My Story: My First Plagiarism Battle (Part Two)

Note: This story is a continuation of this entry. If you haven’t read the previous entry, you should probably go back and read that one first, otherwise, this one isn’t going to make a lot of sense.

Looking back on what happened, I realize now that I had an advantage over many others in my position.

First off, by this point in my life, I had already received several very good primers on copyright law, the best coming from a journalism law and ethics class that spent several days focused on the subject. However, before that I had taken a special interest in copyright law, all the way back to high school, before Raven’s Rants existed, when a previous venture of mine was being ripped off by fellow students.

Even though that foray into copyright law was unsuccessful, largely because the individuals in question weren’t actually breaking any copyright laws, it helped to give me a good primer on what my rights were and what laws, exactly, were being broken.

On top of having at least some understanding of copyright law, I had also been a message board administrator and was responsible for keeping trolls and other malcontents away from my forums. I became very good at tracking down people online and, at one point, had considered applying my talents to becoming a skip tracer or even a private eye.

So, with those skills already in place, I began to sink my teeth into my plagiarist…

This plagiarist had made the mistake of registering his own domain. It was a trivial matter to take that domain and look up the contact information for it. Within a minute of returning to my computer, I had a bevy of information on my plagiarist including his name, address and phone number.

Somehow, this was a very calming moment for me. My plagiarist had a name, he was a real person and, for the first time since I discovered his actions, I felt as if I had some level of control over him. Knowledge was power and I was starting to accumulate a great deal of it.

I restrained the urge to simply pick up the phone and call him. Never a fan of telephones, I wanted to avoid a phone confrontation and, instead, decided to email him. I figured that, since his email was splashed all over his site, he probably checked it regularly and it would be the easiest way to get a hold of him.

I sat down and hammered out a long, winding email that, looking back on it, was more emotional play than legalese. It reads as if I was speaking through clinched teeth, trying to hide my anger while making it perfectly clear how upset I was.

Part of the letter read:

I have spent countless hours maintaining and working on my web site and I will NOT allow you to simply rip it off. That is why I am giving you exactly 48 hours to take down your site and remove all infringing material before I contact both your web host and a lawyer.

I also demand a personal response from you explaining your actions and a public apology for gross inconsideration of my rights. If you wish to battle this out in court, I have dated works of all my poems, DNS records which PROVE my site was up before yours and all the works in progress for the material on my site.

At that time, I had no lawyer and I didn’t understand the DMCA well enough to contact a host. All of my threats were bluffs. However, to add a little bit of credibility to what I was saying I sent a second email to him copying and pasting his address and phone number. I was hoping that he would see I was serious and that he wouldn’t pick up on the fact I was a rank amateur muddling his way through his first plagiarism battle.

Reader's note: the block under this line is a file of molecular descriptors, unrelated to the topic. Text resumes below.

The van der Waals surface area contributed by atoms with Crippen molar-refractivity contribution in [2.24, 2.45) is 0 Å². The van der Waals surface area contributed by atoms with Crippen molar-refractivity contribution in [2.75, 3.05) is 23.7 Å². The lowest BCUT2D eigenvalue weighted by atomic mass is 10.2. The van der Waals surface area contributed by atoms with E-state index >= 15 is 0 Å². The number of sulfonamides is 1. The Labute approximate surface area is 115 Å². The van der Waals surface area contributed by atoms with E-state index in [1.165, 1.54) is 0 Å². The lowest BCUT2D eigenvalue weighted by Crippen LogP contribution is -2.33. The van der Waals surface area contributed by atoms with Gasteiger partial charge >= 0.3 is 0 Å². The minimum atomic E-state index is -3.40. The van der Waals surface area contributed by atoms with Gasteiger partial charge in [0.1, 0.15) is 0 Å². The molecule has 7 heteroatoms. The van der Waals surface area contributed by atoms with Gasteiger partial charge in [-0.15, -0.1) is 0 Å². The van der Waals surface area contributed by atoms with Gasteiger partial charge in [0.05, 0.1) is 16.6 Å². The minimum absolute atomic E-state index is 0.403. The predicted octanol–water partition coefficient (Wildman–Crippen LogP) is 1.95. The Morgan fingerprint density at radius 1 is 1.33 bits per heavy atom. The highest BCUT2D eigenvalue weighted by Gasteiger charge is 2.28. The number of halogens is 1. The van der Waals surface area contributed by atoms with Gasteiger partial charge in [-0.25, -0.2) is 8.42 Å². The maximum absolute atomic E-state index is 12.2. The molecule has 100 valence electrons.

After sending the letters I began to wait. After just five minutes of wringing my hands, I realized that I needed to do something to keep this from eating me alive. I began searching through his site and looking up some of the other material that was hidden away in deeper sections (areas I previously hadn’t seen). I discovered quickly that he had also stolen a slew of other poetry from another site, taintedthoughts.com, and nothing was original.

I fired off a quick email to the Webmaster at TT and let him know what was going on. Even though TT is a collaborative site, most of the pieces involved belonged to the Webmaster himself and, despite never having spoken with him prior to this event, I felt a kinship with him since we both were poets in the same genre and both being ripped off by this “Crimson” character.

After that, there was nothing left to track. Nothing to do but wring my hands and click the “Get Mail” button repeatedly in hopes of hearing something back.

Nothing came though. Minutes turned into hours and the late evening of the 21st slid into the early morning of the 22nd. I couldn’t even consider sleep and I had to get out that room before the frustration ate me alive.

Crystal, sensing this, encouraged me to take a walk with her. We threw on some jackets and went for a few laps around the University of South Carolina Horeshoe, which was across the street from our building.

The entire time we were walking, my lips were moving. However, I was saying nothing, just repeating the same expressions of frustration and disbelief. Crystal, like a saint, was patient with me through it all. She listened intently, even after I repeated the same babbling expressions for the hundredth time, and never even hinted at being frustrated with my senseless repetition.

Nonetheless, the chilly late-night spring air did me a lot of good. For the first time since the ordeal had started, I began to feel truly calm and at ease. I didn’t feel like I was seeing red, I wasn’t having to struggle for rational thought and I even began to feel a bit sleepy.

I was finally starting to truly calm down. A good thing too, because I had the surprise of my life waiting on me when I got back to the apartment.

Previous Entries: Part One

[tags]Plagiarism, Content Theft, Whois[/tags]

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